Rise of the witches

Adrian Liang on October 30, 2019
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The power of witchcraft has fueled stories for centuries upon centuries. In them, women — or mostly women, as one of these books explains — tap into eerie forces and change the world.

Sometimes it works out pretty well.

Sometimes a house falls on you.

While the popularity of witches and witchery in books never completely ebbs, in the past year the Amazon Books editors have seen a resurgence in interest in the occult. Newly designed Tarot decks, memoirs about witchery in the family tree, and a rise of gothic novels are only a few signals that readers are entranced again by the fantastical.

Looking for a place to begin your own explorations? These three novels and three nonfiction books provide bewitching portals into new worlds.


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The Daughters of Temperance Hobbs by Katherine Howe

The editor of The Penguin Book of Witches and the author of a previous novel about the Salem witch trials, Katherine Howe has steeped herself in witches for years. In her newest novel, The Daughters of Temperance Hobbs, a professor with an expertise in the history of magic hides the secret that she herself is descended from a woman tried as a witch in Salem. And a woman who truly had otherworldly powers. History mixes with mysticism in Howe’s page-turner as the professor plunges into the past to break a curse.


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The Winter of the Witch by Katherine Arden

Katherine Arden’s Winternight Trilogy managed an unusual feat: The Amazon Books editors chose all three Russian-set fantasy novels as Best Books of the Month. Starting with The Bear and the Nightingale, readers follow young Vasya’s adventures as she becomes one of the few who can still communicate with the old spirits who guard the hearth, calm horses, or lure unwary travelers into bogs. As power struggles in medieval Moscow are mirrored in the fantastical realm, Vasya must find a way for the old magic to work in the new world. Arden’s writing is almost luminescent in its power and emotion, and she delivers spare, white-hot storytelling that reaches its climax in The Winter of the Witch.


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The Vine Witch by Luanne G. Smith

When vine witch Elena Boureanu emerges from a curse that kept her encased in a toad’s body for seven years, the vineyard that she used to care for has fallen prey to complex hexes. Almost worse: It is now owned by a man from the city who cares only for scientific principles and nothing for the “superstitions” of the locals. Well, too bad, because Elena is going to help bring Château Renard back to its former glory, whether the new owner wants to believe in magic or not. Wine, sorcery, and a delicious dose of romance blend into an intoxicating read.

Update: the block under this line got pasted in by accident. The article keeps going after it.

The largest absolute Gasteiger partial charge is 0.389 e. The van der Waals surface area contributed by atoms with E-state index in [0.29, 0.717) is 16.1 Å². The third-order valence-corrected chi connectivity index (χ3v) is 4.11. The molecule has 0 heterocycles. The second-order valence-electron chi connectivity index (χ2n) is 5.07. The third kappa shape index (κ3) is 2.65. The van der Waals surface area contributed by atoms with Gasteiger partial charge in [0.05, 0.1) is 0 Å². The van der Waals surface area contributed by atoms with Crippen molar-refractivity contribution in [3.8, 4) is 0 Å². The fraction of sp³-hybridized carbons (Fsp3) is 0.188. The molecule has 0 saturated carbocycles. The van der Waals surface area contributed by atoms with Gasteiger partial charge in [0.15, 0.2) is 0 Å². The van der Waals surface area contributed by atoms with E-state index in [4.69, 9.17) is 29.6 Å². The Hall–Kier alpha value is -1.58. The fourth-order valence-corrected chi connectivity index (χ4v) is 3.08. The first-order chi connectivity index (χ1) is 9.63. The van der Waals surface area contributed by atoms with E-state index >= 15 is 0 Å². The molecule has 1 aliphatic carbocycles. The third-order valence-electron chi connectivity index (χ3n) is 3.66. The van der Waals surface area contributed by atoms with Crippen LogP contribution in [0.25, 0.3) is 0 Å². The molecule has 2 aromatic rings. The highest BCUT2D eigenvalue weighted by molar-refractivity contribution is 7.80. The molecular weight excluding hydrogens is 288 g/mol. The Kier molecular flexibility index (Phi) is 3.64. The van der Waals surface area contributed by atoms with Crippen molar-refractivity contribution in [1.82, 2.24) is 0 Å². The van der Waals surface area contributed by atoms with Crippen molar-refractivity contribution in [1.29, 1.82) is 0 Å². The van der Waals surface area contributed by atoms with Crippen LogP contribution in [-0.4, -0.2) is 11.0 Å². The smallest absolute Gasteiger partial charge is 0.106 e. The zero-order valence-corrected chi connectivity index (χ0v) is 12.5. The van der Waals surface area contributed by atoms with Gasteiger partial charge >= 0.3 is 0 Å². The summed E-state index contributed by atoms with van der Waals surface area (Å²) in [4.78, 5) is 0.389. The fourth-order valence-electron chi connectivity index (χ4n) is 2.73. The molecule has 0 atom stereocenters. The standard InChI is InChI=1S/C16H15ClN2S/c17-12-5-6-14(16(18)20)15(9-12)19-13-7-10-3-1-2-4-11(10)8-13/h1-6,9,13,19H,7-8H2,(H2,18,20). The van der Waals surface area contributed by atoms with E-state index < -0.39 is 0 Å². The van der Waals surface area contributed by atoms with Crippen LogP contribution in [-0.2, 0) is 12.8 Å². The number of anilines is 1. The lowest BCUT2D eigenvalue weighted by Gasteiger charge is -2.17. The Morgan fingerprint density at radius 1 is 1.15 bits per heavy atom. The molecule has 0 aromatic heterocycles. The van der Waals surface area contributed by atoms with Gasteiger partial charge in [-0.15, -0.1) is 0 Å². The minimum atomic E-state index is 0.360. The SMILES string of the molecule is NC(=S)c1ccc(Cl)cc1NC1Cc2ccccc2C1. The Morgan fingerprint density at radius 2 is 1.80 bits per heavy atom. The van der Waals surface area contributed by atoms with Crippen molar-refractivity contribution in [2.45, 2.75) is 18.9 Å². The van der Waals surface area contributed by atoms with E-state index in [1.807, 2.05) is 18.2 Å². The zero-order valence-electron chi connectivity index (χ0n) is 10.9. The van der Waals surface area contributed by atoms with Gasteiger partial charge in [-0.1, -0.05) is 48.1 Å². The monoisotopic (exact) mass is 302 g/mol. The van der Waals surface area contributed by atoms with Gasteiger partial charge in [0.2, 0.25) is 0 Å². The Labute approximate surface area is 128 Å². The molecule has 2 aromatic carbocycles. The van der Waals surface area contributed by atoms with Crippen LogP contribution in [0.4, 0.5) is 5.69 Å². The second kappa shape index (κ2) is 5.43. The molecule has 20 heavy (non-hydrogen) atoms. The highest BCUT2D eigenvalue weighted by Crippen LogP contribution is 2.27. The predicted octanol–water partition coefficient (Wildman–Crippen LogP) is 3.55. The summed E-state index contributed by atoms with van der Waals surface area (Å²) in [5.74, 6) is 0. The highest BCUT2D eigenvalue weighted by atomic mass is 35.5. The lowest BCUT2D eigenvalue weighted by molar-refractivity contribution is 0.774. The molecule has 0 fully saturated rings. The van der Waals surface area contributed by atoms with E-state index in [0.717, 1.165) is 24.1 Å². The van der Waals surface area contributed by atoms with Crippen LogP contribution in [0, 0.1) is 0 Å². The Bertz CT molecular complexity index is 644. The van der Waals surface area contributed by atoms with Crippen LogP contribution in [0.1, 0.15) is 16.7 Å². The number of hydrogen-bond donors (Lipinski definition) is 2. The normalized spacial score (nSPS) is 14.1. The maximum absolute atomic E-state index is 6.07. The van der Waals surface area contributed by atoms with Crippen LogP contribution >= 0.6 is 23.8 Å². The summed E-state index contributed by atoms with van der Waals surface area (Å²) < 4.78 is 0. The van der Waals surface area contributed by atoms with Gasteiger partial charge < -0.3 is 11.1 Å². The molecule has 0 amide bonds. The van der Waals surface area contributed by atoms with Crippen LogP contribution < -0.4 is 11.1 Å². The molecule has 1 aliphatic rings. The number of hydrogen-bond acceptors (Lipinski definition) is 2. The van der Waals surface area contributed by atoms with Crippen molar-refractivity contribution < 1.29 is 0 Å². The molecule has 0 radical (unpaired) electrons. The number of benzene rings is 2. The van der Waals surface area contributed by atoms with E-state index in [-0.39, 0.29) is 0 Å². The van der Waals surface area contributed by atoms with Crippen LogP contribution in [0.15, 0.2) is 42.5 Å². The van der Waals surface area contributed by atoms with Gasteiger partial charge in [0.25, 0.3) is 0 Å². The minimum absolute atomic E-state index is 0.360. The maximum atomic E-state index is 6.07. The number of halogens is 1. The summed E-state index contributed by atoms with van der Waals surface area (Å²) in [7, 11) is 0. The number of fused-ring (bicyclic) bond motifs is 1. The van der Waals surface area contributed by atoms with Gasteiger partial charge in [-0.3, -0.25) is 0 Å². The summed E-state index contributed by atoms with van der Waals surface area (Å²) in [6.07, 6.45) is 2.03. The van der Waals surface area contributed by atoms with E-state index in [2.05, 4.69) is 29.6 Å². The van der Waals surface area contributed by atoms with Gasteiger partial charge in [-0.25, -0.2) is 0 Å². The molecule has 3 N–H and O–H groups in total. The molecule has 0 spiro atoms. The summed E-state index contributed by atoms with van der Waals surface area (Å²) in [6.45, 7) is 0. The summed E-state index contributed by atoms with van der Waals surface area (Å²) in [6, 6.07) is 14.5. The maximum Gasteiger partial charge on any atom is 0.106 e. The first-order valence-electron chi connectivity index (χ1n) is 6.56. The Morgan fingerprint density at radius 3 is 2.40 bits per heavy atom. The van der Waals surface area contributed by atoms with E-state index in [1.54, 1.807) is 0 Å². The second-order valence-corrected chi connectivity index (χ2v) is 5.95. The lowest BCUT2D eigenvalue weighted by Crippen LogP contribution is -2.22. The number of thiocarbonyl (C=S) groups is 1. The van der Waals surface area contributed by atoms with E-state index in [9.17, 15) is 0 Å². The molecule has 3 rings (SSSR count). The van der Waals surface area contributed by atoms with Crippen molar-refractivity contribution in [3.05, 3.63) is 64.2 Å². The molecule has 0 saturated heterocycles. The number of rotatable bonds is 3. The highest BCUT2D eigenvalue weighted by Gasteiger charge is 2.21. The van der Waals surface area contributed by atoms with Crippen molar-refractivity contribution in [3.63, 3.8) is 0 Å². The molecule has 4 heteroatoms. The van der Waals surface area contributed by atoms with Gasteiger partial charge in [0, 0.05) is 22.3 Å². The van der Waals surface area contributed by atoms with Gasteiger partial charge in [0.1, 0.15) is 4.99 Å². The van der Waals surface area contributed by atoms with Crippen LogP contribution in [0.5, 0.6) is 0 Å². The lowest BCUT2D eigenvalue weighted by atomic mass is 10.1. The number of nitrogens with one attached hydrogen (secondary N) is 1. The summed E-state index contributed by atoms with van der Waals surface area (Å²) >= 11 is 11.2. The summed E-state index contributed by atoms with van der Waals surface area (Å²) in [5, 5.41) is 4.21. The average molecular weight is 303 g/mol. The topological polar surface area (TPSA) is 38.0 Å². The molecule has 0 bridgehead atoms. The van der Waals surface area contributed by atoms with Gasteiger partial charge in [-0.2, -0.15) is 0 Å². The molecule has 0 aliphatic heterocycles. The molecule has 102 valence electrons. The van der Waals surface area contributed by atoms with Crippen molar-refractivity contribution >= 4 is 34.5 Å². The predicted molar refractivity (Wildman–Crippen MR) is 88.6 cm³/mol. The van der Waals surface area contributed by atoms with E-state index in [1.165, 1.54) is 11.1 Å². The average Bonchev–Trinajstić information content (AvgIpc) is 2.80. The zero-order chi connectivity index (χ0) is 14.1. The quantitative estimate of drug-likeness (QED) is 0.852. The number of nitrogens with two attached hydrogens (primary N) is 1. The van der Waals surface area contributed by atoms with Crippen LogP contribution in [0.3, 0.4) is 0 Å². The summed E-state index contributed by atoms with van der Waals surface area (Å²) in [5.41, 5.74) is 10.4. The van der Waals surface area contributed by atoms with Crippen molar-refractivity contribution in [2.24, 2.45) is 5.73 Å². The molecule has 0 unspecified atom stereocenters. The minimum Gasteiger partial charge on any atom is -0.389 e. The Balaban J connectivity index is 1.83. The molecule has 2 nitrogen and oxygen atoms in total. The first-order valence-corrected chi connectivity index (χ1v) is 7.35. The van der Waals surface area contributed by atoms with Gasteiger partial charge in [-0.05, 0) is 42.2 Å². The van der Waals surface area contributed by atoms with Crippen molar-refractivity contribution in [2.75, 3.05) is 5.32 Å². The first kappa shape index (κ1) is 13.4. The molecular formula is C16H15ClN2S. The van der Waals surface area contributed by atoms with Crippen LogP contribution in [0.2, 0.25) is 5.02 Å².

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Waking the Witch: Reflections on Women, Magic, and Power by Pam Grossman

Only a few pages into Waking the Witch, Pam Grossman delivers an eye-opening observation: “The fact that the resurgence of feminism and the popularity of the witch are ascending at the same time is no coincidence: the two are reflections of each other.” As someone who identifies as a witch and also knows her way around the mythological archetype, Grossman is the perfect guide into how the label of “witch” has changed and how it can — and should — be empowering to those who embrace it.

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Witchery: Embrace the Witch Within by Juliet Diaz

As a healer, seer, herbalist, and witch, Juliet Diaz understands the potent intersection between the natural world and the powers that live inside us. Her book Witchery not only offers insights into how to tap into your own magic but rituals to help focus that magic. However, not everyone is going to find their inner powers in the same way, nor struggle with the same obstacles. “Your journey is yours alone,” Diaz reminds readers, offering both a practical and positive guide for those considering witchcraft as a new path.


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Toil & Trouble: A Memoir by Augusten Burroughs

The bestselling author of a number of memoirs, including Running with Scissors, Augusten Burroughs opens up on a personal topic he’s previously kept extremely private: his family history of witchcraft. And, Burroughs reveals, he has the Gift, too. Burroughs uses his witty, wide-open style to great effect as he relates his mother giving him the talk about witchcraft, his attempts to use it on his friends, and the fateful, magic-filled move with his husband from New York City to the country. Whether or not you believe in witchcraft as much as Burroughs believes, you’ll laugh with him all the way through.

This article was originally published on October 23, 2019, on Amazon Charts.


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